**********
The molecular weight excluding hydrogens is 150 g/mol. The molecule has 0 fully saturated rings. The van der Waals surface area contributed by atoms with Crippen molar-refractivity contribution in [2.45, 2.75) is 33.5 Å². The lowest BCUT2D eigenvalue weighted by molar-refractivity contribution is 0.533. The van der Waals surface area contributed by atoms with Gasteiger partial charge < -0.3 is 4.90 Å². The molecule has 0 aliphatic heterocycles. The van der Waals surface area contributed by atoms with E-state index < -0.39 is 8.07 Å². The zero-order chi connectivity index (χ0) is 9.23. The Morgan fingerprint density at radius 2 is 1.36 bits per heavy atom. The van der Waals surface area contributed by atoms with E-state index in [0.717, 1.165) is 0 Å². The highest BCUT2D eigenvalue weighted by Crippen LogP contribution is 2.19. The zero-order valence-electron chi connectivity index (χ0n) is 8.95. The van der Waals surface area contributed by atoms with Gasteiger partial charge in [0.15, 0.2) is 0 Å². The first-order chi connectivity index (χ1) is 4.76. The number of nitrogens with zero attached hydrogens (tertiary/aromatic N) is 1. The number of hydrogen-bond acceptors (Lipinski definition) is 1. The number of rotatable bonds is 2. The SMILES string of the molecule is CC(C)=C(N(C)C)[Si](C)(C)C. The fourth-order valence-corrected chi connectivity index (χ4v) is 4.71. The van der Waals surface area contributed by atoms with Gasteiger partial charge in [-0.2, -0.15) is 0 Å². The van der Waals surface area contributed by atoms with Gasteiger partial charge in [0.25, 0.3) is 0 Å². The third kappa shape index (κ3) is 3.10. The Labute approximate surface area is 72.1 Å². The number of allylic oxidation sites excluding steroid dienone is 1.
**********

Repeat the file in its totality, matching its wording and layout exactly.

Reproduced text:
The molecular weight excluding hydrogens is 150 g/mol. The molecule has 0 fully saturated rings. The van der Waals surface area contributed by atoms with Crippen molar-refractivity contribution in [2.45, 2.75) is 33.5 Å². The lowest BCUT2D eigenvalue weighted by molar-refractivity contribution is 0.533. The van der Waals surface area contributed by atoms with Gasteiger partial charge < -0.3 is 4.90 Å². The molecule has 0 aliphatic heterocycles. The van der Waals surface area contributed by atoms with E-state index < -0.39 is 8.07 Å². The zero-order chi connectivity index (χ0) is 9.23. The Morgan fingerprint density at radius 2 is 1.36 bits per heavy atom. The van der Waals surface area contributed by atoms with E-state index in [0.717, 1.165) is 0 Å². The highest BCUT2D eigenvalue weighted by Crippen LogP contribution is 2.19. The zero-order valence-electron chi connectivity index (χ0n) is 8.95. The van der Waals surface area contributed by atoms with Gasteiger partial charge in [0.15, 0.2) is 0 Å². The first-order chi connectivity index (χ1) is 4.76. The number of nitrogens with zero attached hydrogens (tertiary/aromatic N) is 1. The number of hydrogen-bond acceptors (Lipinski definition) is 1. The number of rotatable bonds is 2. The SMILES string of the molecule is CC(C)=C(N(C)C)[Si](C)(C)C. The fourth-order valence-corrected chi connectivity index (χ4v) is 4.71. The van der Waals surface area contributed by atoms with Gasteiger partial charge in [-0.2, -0.15) is 0 Å². The van der Waals surface area contributed by atoms with Gasteiger partial charge in [0.25, 0.3) is 0 Å². The third kappa shape index (κ3) is 3.10. The Labute approximate surface area is 72.1 Å². The number of allylic oxidation sites excluding steroid dienone is 1.